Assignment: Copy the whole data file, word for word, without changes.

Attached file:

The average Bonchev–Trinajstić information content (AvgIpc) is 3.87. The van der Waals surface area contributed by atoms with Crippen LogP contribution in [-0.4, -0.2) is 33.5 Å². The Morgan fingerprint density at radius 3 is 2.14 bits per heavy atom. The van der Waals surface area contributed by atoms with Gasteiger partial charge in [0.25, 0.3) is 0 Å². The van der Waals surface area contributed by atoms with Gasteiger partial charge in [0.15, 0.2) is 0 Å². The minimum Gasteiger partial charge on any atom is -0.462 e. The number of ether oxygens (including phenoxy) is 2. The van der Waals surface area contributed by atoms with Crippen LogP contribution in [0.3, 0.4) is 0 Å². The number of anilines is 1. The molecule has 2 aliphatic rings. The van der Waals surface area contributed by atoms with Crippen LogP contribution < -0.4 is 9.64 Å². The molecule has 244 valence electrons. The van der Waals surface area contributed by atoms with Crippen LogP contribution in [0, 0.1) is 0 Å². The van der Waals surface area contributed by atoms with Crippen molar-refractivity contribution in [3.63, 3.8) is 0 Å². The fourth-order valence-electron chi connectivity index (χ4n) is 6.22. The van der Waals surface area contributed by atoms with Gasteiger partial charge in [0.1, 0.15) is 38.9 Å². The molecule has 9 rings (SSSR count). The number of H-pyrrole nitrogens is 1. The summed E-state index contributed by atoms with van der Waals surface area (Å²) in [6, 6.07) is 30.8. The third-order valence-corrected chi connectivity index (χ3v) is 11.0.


The average Bonchev–Trinajstić information content (AvgIpc) is 3.87. The van der Waals surface area contributed by atoms with Crippen LogP contribution in [-0.4, -0.2) is 33.5 Å². The Morgan fingerprint density at radius 3 is 2.14 bits per heavy atom. The van der Waals surface area contributed by atoms with Gasteiger partial charge in [0.25, 0.3) is 0 Å². The van der Waals surface area contributed by atoms with Gasteiger partial charge in [0.15, 0.2) is 0 Å². The minimum Gasteiger partial charge on any atom is -0.462 e. The number of ether oxygens (including phenoxy) is 2. The van der Waals surface area contributed by atoms with Crippen LogP contribution in [0.3, 0.4) is 0 Å². The number of anilines is 1. The molecule has 2 aliphatic rings. The van der Waals surface area contributed by atoms with Crippen LogP contribution < -0.4 is 9.64 Å². The molecule has 244 valence electrons. The van der Waals surface area contributed by atoms with Crippen LogP contribution in [0, 0.1) is 0 Å². The van der Waals surface area contributed by atoms with Crippen molar-refractivity contribution in [3.63, 3.8) is 0 Å². The fourth-order valence-electron chi connectivity index (χ4n) is 6.22. The van der Waals surface area contributed by atoms with Gasteiger partial charge in [0.1, 0.15) is 38.9 Å². The molecule has 9 rings (SSSR count). The number of H-pyrrole nitrogens is 1. The summed E-state index contributed by atoms with van der Waals surface area (Å²) in [6, 6.07) is 30.8. The third-order valence-corrected chi connectivity index (χ3v) is 11.0.